If you are working in a team that’s writing Rust code and your crates have a good amount of dependencies, you have probably noticed that the Rust compilation phase takes a non-trivial amount of time in comparison to actually running your tests: it is indeed one of the top recurring complains that gets reported to the language team.
In a CI environment, it gets worse as the testing container starts building pretty much from scratch and everything gets recompiled. One way to alleviate that problem is to cache Rust compiled intermediate objects: most blog posts recommend to cache the Rust
target folder in order to reduce that compilation time. This approach has one major problem as currently cargo does not do any kind of garbage collection on that folder: new versions of dependencies, dependencies compiled with different versions of Rust etc. Everything stays. This leads to huge
target folders, in my case it was 20GB at worse.
Even worse, the bigger this cached folder gets, the longer it takes for CircleCI to restore that cache. It took up to 2 or 3 minutes in certain instances to restore the cache on a 12 minute job!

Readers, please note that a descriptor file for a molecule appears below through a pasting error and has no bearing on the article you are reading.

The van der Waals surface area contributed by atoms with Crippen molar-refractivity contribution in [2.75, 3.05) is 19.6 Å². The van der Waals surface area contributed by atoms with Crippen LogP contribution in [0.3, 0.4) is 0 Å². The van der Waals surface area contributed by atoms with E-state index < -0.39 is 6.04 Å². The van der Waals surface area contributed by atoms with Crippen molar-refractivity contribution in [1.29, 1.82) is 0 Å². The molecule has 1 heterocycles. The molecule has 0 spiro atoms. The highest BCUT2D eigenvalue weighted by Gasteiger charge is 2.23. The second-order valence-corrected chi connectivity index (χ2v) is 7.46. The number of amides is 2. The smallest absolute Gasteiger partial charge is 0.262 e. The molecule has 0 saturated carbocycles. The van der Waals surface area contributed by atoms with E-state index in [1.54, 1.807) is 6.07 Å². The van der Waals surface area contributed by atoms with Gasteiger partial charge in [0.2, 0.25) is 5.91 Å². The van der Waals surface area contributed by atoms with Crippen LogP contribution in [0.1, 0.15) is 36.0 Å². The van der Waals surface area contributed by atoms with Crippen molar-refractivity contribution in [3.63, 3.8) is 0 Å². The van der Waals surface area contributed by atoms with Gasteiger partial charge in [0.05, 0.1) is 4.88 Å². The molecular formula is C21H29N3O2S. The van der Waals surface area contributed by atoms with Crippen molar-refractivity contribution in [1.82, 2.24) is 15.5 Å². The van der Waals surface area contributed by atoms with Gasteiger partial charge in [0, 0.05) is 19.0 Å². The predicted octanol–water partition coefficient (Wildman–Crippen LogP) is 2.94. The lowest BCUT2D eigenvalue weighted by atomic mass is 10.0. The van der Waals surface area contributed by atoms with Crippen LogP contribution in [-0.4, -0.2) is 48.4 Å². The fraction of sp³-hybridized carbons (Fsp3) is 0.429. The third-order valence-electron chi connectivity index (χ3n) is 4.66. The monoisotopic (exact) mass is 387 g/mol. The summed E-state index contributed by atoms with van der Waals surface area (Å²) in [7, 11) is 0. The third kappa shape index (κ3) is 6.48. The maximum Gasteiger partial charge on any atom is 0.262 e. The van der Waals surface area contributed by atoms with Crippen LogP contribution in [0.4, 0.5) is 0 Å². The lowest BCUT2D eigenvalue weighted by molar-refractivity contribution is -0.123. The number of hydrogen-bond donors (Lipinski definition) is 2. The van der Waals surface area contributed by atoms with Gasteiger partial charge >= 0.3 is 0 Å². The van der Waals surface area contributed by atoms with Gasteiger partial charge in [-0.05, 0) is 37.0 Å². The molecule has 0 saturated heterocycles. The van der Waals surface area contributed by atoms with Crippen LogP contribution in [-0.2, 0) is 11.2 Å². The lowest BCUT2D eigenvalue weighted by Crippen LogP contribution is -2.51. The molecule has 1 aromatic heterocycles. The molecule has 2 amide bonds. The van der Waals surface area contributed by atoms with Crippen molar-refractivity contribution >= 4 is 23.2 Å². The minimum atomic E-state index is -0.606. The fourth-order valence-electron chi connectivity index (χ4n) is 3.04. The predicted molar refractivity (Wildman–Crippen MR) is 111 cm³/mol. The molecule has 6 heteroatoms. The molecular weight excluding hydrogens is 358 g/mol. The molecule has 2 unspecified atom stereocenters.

You could delete that directory every once in a while with an arbitrary heuristic, however let me show you a different way.
sccache is a compiler wrapper that caches artifacts created by a compiler such as
rustc or even
gcc. It is well known in the Mozilla “circles” but it could get more publicity outside of them, hence this blog post.
One of the great things about this tool is that the cached artifacts end up in a folder that can be configured with a maximum size and an LRU cleaning algorithm will keep the most relevant compiled artifacts.
So here is an “sccache + Rust hello world” CircleCI
Using this configuration, the size of the CircleCI Rust cache can be kept under control and your builds can be fast again!